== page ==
The congestion in California is starting to spread to “pretty much every port in the [United States],” according to Biesterfeld of C.H. Robinson. “The chances of your vessel arriving on time are about 40%, when it was 80% this time last year,” he told CNN Business.
Let’s get small in order to understand the big picture.
The cost of shipping just one of the 40-foot shipping containers you see on a ship more than tripled from a year ago. Last week was the 19th straight week that prices have risen. To ship one container on any of the eight routes sailing from the east to the west is $9,613. Some routes have risen even more, in some cases up to six times what they were a year ago.
The New York Times did a smart piece on how this affects companies near you. They found an Orlando company that makes adult tricycles. The factory is sitting on millions of dollars of trikes that need one small part to be finished and shipped. That $30 part comes from Taiwan and is stuck in the delivery backlog.
WBBM in Chicago looked at the backlog in their city’s railyards and found a small business that makes can coolers is waiting for shipments that are caught up in ports. The problem is compounded by truck driver shortages and other snags in warehouse logistics.
The New York Times reports that high-end jewelry is going to be significantly more scarce and expensive this holiday season.
The FDA’s ‘full approval’ of a vaccine has not sparked a rush to get vaccinated
Remember all those people who said they would get vaccinated when the U.S. Food and Drug Administration gave full approval rather than emergency approval to a COVID-19 vaccine? So far, that has mostly proven to be talk, not action.
Yes, there has been a small increase in vaccinations. But at this rate, we won’t reach a 75% vaccination rate until January.
Five states have 90% full ICUs
Data from the Department of Health and Human Services shows us that Alabama, Georgia, Texas, Florida and Arkansas have less than 10% left of their intensive care unit bed capacity.
Did Cam Newton’s vaccination status lead to NFL’s Patriots cutting him?
It is roster-cutting time in the NFL and the New England Patriots just cut star quarterback Cam Newton from the roster. One of the questions echoing through the sports world is whether Newton’s vaccination status was a reason for him being released. WBZ in Boston tells the backstory:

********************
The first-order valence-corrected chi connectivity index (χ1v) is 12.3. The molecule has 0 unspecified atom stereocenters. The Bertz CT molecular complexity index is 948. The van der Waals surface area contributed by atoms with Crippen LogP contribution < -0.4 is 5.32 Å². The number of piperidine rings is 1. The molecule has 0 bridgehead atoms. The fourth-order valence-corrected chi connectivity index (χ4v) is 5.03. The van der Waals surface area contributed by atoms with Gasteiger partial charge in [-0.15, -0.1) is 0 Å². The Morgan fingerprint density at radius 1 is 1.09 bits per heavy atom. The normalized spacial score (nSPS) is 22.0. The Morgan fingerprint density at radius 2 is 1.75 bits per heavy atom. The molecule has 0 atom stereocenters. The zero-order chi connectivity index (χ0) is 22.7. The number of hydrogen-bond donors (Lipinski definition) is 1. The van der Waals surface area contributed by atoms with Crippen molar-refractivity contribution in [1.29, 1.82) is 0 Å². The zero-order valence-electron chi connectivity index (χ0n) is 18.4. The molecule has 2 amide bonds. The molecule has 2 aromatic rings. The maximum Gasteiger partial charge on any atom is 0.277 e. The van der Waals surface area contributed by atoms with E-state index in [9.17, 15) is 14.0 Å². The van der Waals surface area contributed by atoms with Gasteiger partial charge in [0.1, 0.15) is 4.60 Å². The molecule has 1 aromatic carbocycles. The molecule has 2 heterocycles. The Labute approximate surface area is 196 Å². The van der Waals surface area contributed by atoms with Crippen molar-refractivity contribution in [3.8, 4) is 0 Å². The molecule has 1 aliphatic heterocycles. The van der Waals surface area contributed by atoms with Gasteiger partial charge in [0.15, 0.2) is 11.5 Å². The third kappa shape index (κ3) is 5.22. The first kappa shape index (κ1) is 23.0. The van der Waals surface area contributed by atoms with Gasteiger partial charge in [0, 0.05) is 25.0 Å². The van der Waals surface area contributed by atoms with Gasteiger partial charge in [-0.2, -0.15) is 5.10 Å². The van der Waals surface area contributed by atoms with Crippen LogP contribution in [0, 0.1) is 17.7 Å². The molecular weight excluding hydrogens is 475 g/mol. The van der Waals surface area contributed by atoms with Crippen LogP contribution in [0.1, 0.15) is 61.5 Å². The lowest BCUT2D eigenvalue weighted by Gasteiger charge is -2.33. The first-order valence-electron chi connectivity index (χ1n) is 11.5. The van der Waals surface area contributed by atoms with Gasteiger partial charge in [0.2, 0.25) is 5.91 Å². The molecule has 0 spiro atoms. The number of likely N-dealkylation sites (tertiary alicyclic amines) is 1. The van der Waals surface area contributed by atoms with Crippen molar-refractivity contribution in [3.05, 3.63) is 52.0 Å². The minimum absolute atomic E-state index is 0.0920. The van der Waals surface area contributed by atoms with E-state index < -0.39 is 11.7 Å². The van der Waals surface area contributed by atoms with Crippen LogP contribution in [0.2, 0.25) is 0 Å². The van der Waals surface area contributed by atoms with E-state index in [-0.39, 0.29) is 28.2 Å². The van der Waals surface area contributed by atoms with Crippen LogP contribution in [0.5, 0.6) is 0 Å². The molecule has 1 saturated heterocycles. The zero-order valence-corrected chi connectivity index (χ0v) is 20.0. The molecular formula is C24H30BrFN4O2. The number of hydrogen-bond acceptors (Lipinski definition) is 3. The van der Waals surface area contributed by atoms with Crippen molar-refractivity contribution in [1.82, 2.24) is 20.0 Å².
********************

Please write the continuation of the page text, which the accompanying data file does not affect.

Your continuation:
Newton was forced to be away from the team for five days due to what the team called a misunderstanding of league’s COVID protocols. The quarterback had traveled to a team-approved medical appointment and tested negative each day he was gone, but did not satisfy the NFL’s policy.
As a result, he missed three practices, including a critical joint session against the New York Giants. In that practice, Mac Jones thrived while taking all of the first team reps.
On Tuesday, Belichick shocked the football world when he released Newton and handed the job to the rookie Jones.
WBZ-TV Sports Director Steve Burton said his understanding of what led up to Newton’s COVID violation is that the veteran quarterback went to Atlanta to have a doctor check on an ankle injury, and also wanted to see his children. The team approved the visit, but according to Burton, Newton left Foxboro without being tested, which violated protocol.
While Newton said earlier this summer that he didn’t care to share his vaccination status, his absence indicated that he is not fully vaccinated. Fully vaccinated players are only tested once every 14 days, and they don’t face travel restrictions. Personnel who are not fully vaccinated must undergo testing through the NFL’s approved lab every day, and they face travel restrictions.
Head coach Bill Belichick said, for the record, many times, that “dependability is more important than ability.” Newton’s fate may be a signal to other NFL players that if they miss games because they chose not to be vaccinated, they may be done.
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Correction: Bill Belichick is the Patriots’ head coach, not team owner.